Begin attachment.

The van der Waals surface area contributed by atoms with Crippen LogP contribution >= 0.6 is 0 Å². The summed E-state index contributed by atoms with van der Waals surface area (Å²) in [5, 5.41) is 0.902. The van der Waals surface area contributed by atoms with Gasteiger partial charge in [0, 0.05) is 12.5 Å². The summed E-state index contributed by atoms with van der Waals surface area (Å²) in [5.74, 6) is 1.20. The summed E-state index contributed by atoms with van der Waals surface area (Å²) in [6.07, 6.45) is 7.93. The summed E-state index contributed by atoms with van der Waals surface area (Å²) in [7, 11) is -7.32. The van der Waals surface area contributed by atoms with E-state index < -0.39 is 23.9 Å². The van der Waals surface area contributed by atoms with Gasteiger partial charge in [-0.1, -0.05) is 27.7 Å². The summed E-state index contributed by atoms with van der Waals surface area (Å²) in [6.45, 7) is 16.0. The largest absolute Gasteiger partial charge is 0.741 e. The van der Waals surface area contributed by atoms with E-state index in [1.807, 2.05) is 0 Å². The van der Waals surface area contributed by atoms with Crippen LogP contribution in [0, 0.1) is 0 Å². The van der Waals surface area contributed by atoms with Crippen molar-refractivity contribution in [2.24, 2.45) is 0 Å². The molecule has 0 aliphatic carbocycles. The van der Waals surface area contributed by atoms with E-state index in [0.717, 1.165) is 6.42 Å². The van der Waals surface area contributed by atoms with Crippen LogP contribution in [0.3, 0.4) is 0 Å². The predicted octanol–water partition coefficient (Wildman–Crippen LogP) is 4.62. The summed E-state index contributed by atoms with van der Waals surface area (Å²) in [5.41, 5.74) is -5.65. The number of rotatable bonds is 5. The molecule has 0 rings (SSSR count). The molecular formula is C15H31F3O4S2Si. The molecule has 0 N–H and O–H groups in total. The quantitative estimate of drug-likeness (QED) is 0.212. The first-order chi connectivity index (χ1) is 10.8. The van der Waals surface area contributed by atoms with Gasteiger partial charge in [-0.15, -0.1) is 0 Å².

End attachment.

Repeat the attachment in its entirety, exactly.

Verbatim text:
The van der Waals surface area contributed by atoms with Crippen LogP contribution >= 0.6 is 0 Å². The summed E-state index contributed by atoms with van der Waals surface area (Å²) in [5, 5.41) is 0.902. The van der Waals surface area contributed by atoms with Gasteiger partial charge in [0, 0.05) is 12.5 Å². The summed E-state index contributed by atoms with van der Waals surface area (Å²) in [5.74, 6) is 1.20. The summed E-state index contributed by atoms with van der Waals surface area (Å²) in [6.07, 6.45) is 7.93. The summed E-state index contributed by atoms with van der Waals surface area (Å²) in [7, 11) is -7.32. The van der Waals surface area contributed by atoms with E-state index < -0.39 is 23.9 Å². The van der Waals surface area contributed by atoms with Gasteiger partial charge in [-0.1, -0.05) is 27.7 Å². The summed E-state index contributed by atoms with van der Waals surface area (Å²) in [6.45, 7) is 16.0. The largest absolute Gasteiger partial charge is 0.741 e. The van der Waals surface area contributed by atoms with E-state index in [1.807, 2.05) is 0 Å². The van der Waals surface area contributed by atoms with Crippen LogP contribution in [0, 0.1) is 0 Å². The van der Waals surface area contributed by atoms with Crippen molar-refractivity contribution in [2.24, 2.45) is 0 Å². The molecule has 0 aliphatic carbocycles. The van der Waals surface area contributed by atoms with E-state index in [0.717, 1.165) is 6.42 Å². The van der Waals surface area contributed by atoms with Crippen LogP contribution in [0.3, 0.4) is 0 Å². The predicted octanol–water partition coefficient (Wildman–Crippen LogP) is 4.62. The summed E-state index contributed by atoms with van der Waals surface area (Å²) in [5.41, 5.74) is -5.65. The number of rotatable bonds is 5. The molecule has 0 rings (SSSR count). The molecular formula is C15H31F3O4S2Si. The molecule has 0 N–H and O–H groups in total. The quantitative estimate of drug-likeness (QED) is 0.212. The first-order chi connectivity index (χ1) is 10.8. The van der Waals surface area contributed by atoms with Gasteiger partial charge in [-0.15, -0.1) is 0 Å².